By T Murrali:
The technology company Continental is increasing its manufacturing footprint and is enhancing its product portfolio to suit the emerging regulations in India and technological developments globally.
Continental is building a green field plant in Talegaon, Pune, to expand its powertrain business. The company plans to invest around 30 million euros (Rs 240 crore) in infrastructure and buildings until 2020. Commercial production of various drivetrain products, including engine management systems, sensors and actuators as well as fuel and exhaust management components, for passenger cars, two-wheelers and commercial vehicles, is scheduled for early 2020.
Klaus Hau, Executive Vice President, Powertrain Components Business Unit, Continental, during the groundbreaking ceremony for the new plant, said, “India plays a central role in our global growth strategy. Due to the increasingly stringent emission legislation in the automotive market, including two-wheeler market, we expect growing demand for low-emission technologies. Through this investment, we are expanding our involvement in this strategic market to ensure that we will better satisfy the customers.” The Powertrain group of Continental offers efficiency solutions for the conventional combustion engine, the exhaust after-treatment as well as for the broad field of vehicle electrification.
Prashanth Doreswamy, Market Head, Continental India, and Managing Director, Continental Automotive India, said, “This investment reinforces our commitment to the Indian market. Continental has been growing ahead of the market in India. To continue doing so, we need to invest both in technologies of tomorrow, and expand our reach in the market. With this investment in our Powertrain business, Continental will better support India’s drive for cleaner air.”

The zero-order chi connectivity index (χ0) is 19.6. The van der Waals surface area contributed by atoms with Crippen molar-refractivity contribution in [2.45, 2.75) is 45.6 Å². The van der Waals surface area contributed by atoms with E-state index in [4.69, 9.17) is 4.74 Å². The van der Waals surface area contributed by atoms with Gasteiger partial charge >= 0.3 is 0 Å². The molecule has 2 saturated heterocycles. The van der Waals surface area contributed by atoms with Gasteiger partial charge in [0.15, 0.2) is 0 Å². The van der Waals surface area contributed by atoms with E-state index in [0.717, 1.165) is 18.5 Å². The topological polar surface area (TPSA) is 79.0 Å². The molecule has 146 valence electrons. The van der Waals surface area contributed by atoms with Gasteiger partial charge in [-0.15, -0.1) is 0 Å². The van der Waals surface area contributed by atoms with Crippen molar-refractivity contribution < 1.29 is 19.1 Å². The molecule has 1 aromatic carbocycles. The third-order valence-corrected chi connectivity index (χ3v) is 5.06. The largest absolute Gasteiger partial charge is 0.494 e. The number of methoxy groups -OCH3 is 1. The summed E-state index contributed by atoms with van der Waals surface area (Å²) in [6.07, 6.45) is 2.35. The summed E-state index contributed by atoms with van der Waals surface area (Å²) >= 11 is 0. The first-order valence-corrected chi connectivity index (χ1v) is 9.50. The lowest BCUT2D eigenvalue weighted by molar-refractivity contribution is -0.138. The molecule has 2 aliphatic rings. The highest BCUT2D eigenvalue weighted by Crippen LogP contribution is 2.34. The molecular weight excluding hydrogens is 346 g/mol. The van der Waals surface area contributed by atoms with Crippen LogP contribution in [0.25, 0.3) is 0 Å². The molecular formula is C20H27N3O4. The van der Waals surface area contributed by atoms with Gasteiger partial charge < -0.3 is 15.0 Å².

Speaking to AutoParts Asia, Doreswamy said, three megatrends in the automotive industry are giving investment opportunities for Continental. “The first is the natural market growth for the existing products. The second is the increase in electronic content and consumer preference for new products with their content per vehicle getting bigger. Finally, the growth triggered by the mandatory regulations such as ABS, BS-VI,” he added.
With the new regulations coming in the form of BS-VI, the company sees huge scope, especially in fuel injection systems for two-wheelers. Today the company does not have any business with two-wheeler Electronic Fuel Injection (EFI) system. As the vehicle makers in this segment are preparing to comply with the new regulations, the company hopes to add substantial volumes across two-wheeler OEMs and help them migrate to EFI along with fuel supply unit. Besides, the NOX requirement and the need to manage high temperatures, will also give more business opportunities for Continental, he said.
For after-treatment, especially with the catalytic filters, the current volume is expected to grow two-to-three folds, as the number of bricks required by the OEMs to meet the BS-VI norms will substantially increase.